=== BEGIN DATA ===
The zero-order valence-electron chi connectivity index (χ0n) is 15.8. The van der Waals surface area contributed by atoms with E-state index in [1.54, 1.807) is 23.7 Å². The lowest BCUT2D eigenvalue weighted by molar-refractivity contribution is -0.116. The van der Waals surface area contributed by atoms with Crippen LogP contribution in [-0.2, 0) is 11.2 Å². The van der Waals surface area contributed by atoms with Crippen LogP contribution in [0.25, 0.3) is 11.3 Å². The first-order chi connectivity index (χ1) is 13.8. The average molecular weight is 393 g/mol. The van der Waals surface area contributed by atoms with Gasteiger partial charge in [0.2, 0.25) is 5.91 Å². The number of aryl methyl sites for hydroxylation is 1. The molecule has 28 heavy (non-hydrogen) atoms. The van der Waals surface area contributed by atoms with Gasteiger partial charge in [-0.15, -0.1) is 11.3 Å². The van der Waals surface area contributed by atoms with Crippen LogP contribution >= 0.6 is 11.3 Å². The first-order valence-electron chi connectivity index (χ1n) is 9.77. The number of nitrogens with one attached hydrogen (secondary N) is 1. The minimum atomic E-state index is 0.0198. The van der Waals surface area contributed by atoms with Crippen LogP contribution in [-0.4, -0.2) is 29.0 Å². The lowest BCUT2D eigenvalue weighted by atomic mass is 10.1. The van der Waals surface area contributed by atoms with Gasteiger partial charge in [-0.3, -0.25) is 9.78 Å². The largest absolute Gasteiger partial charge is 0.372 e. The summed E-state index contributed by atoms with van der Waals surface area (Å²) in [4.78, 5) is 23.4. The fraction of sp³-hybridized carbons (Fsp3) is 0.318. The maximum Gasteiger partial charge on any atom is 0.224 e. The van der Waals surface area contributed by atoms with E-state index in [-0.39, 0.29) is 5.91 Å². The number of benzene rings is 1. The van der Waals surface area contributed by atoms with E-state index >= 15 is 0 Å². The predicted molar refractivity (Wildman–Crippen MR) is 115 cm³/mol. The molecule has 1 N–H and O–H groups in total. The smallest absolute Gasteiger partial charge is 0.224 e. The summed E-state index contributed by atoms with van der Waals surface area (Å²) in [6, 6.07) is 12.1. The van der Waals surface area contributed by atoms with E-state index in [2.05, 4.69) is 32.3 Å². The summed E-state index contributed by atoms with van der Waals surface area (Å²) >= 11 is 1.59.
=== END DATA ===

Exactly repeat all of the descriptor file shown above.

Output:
The zero-order valence-electron chi connectivity index (χ0n) is 15.8. The van der Waals surface area contributed by atoms with E-state index in [1.54, 1.807) is 23.7 Å². The lowest BCUT2D eigenvalue weighted by molar-refractivity contribution is -0.116. The van der Waals surface area contributed by atoms with Crippen LogP contribution in [-0.2, 0) is 11.2 Å². The van der Waals surface area contributed by atoms with Crippen LogP contribution in [0.25, 0.3) is 11.3 Å². The first-order chi connectivity index (χ1) is 13.8. The average molecular weight is 393 g/mol. The van der Waals surface area contributed by atoms with Gasteiger partial charge in [0.2, 0.25) is 5.91 Å². The number of aryl methyl sites for hydroxylation is 1. The molecule has 28 heavy (non-hydrogen) atoms. The van der Waals surface area contributed by atoms with Gasteiger partial charge in [-0.15, -0.1) is 11.3 Å². The van der Waals surface area contributed by atoms with Crippen LogP contribution >= 0.6 is 11.3 Å². The first-order valence-electron chi connectivity index (χ1n) is 9.77. The number of nitrogens with one attached hydrogen (secondary N) is 1. The minimum atomic E-state index is 0.0198. The van der Waals surface area contributed by atoms with Crippen LogP contribution in [-0.4, -0.2) is 29.0 Å². The lowest BCUT2D eigenvalue weighted by atomic mass is 10.1. The van der Waals surface area contributed by atoms with Gasteiger partial charge in [-0.3, -0.25) is 9.78 Å². The largest absolute Gasteiger partial charge is 0.372 e. The summed E-state index contributed by atoms with van der Waals surface area (Å²) in [4.78, 5) is 23.4. The fraction of sp³-hybridized carbons (Fsp3) is 0.318. The maximum Gasteiger partial charge on any atom is 0.224 e. The van der Waals surface area contributed by atoms with E-state index in [-0.39, 0.29) is 5.91 Å². The number of benzene rings is 1. The van der Waals surface area contributed by atoms with E-state index >= 15 is 0 Å². The predicted molar refractivity (Wildman–Crippen MR) is 115 cm³/mol. The molecule has 1 N–H and O–H groups in total. The smallest absolute Gasteiger partial charge is 0.224 e. The summed E-state index contributed by atoms with van der Waals surface area (Å²) in [6, 6.07) is 12.1. The van der Waals surface area contributed by atoms with E-state index in [2.05, 4.69) is 32.3 Å². The summed E-state index contributed by atoms with van der Waals surface area (Å²) >= 11 is 1.59.